Archive for August, 2008

….since the semester is right around the corner:

“I could imagine that after this would occure once his future articles, if any would be for the most part wholly ignored.”

Yes, that was a native English speaker.  The core problem here is too many concepts trying to be juggled in one sentence, with inadequate punctuation, I think…

I suspect that many such sentences are in my future, because one of my classes this semester is going to endure a variety of short answer challenges, and if they can’t read carefully and describe what they’ve read succinctly, verbal flailing is a likely result.  The little duck to the right here is not flailing; he’s filtering water through his beak quite effectively, and looking damn cute while doing so.

In other news, I actually got to pet Leia this afternoon; I caught her as she was running over me to get up the stairs. I was sitting in the staircase, and the hailstorm outside had her thoroughly spooked.  She had been hiding in the base of the cat-tree, and I’d thought that she would have stayed downstairs rather than run right over my lap.  So I got to hold her for a few moments, and tried to calm her down.  Then I let her go, and a few minutes ago our paths crossed in the upstairs hallway.

She hissed at me.


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Jargon creep has gone on for ages, but I didn’t encounter the bizzare task of crafting “elevator speeches” until about 2003, when I was working for a company that believed everyone should have one to reflect their role in the organization. These little ditties are what you are supposed to recite, clearly and forcefully, when you get a private moment with a client or potential client — and such moments tend to occur, apparently, in elevators. I suspect this is just a much nicer way of labeling what is really a “Okay, you’ve got them cornered” speech or a “A polite person won’t be able to run away, so go for it!” speech. [This form of speech has an even more evil cousin, called the “Blackberry Pitch”, which I’ll discuss some other time.]

Here’s an article grumbling about the language used in such discourse

Of course, the first audience for this kind of speech isn’t actually the person who is supposed to be the audience — the first person who has to love love LOVE that job description or elevator speech is the middle manager or boss who wants to hear their business described in an “impressive” way.  The problem is that what’s impressive to an insider [or someone buried in managerial wonkiness] is not necessarily going to actually be comprehensible to a potential client.  And the problem is magnified if the person reciting the description is talking to someone who isn’t a part of that business at all….say, some poor schlub who chose the wrong time to get seconds of potato salad during the reunion.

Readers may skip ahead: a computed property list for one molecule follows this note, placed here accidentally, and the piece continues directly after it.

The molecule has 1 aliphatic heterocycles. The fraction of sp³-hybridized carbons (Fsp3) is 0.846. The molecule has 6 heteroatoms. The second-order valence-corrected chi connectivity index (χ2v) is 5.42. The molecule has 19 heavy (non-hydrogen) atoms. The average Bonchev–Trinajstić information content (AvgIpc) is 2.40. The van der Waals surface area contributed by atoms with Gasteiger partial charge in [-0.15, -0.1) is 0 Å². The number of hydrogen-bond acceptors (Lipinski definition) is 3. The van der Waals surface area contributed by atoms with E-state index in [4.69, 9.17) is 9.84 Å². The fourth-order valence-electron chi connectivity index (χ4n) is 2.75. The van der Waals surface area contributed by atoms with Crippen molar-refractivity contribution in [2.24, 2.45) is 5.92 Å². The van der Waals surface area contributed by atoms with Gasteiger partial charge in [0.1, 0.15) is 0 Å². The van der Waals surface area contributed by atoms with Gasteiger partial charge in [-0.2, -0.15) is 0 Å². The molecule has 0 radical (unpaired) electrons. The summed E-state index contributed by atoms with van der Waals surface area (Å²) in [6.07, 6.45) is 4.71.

The problem of bloated, blathery language infesting Middle Manageria has been discussed in many journal articles — my favorite is the one where well-meaning tech writing consultants come in to give workshops on clear language, and it turns out their efforts have less impact than the “please stop smoking” workshops. [I want to say it was by Brown and Herndl, but I’m not sure….will need to look that up.].  If being vague and pompous earns you points with your superiors and prevents your underlings from really understanding what you do all day, what earthly motivation would you have to become clear, brief, or precise?

Some coaches do push elevator speakers [this begs the question of whether there are elevator whisperers, doesn’t it?] to think about their audience and trim out excess material. I know this. But when push comes to shove, it is easier to get into the trap of using inflated language than it is to get out again….

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“Y’know, even with a pretty steep rise, putting that staircase in from the hallway is gonna put you right up against the rafters when you come up…”

“Arrrrrhgh.  There’s no — [silence].”

“Now….that might be the water pipe… But I don’t think we want to touch it — if it’s been like that for a hundred years, now might not be a good time to try and — nope, that thing’s not moving.”

Several hours later, we discover that the other valve he tried did control the water system….

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“Early on a summer evening
You will hear the music playing
Just a friendly little Cockroach
Selling fresh soft-serve ice cream.

La cucaracha, la cucaracha,
Gringos don’t know what it means
Or else they’d never, or else they’d never
Use the tune to sell ice cream!

You may think that I am joking
I am wondering what you’re smoking
Crazy humans send their children
To buy ice cream from a roach!”

More lyrics may occur, depending on my level of irritation…..

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Examination fail

The following bit of amusement does NOT come from the world of university teaching:

Apparently, there’s a physician in Boston who is the go-to guy if you’re a professional firefighter wanting to be put on disability [with all the paychecks thereunto pertaining].  One of his “patients” was just caught competing in a bodybuilding competition after being put on permanent disability for injuries sustained on the job.  The doc says that now he looks “foolish”.  I think he should look for another line of work, perhaps at a mortgage company…..but maybe we should check out the stories of the other 20-odd firefighters who have had their disabilities approved by this fool…. Full story here.

Yech.  Now I know that you can get hurt while fighting fires.  And not all bodybuilders look especially ‘ripped’ before they do the weight loss for competition.  But there’s something fishy going on, and it’s not at the docks this time.

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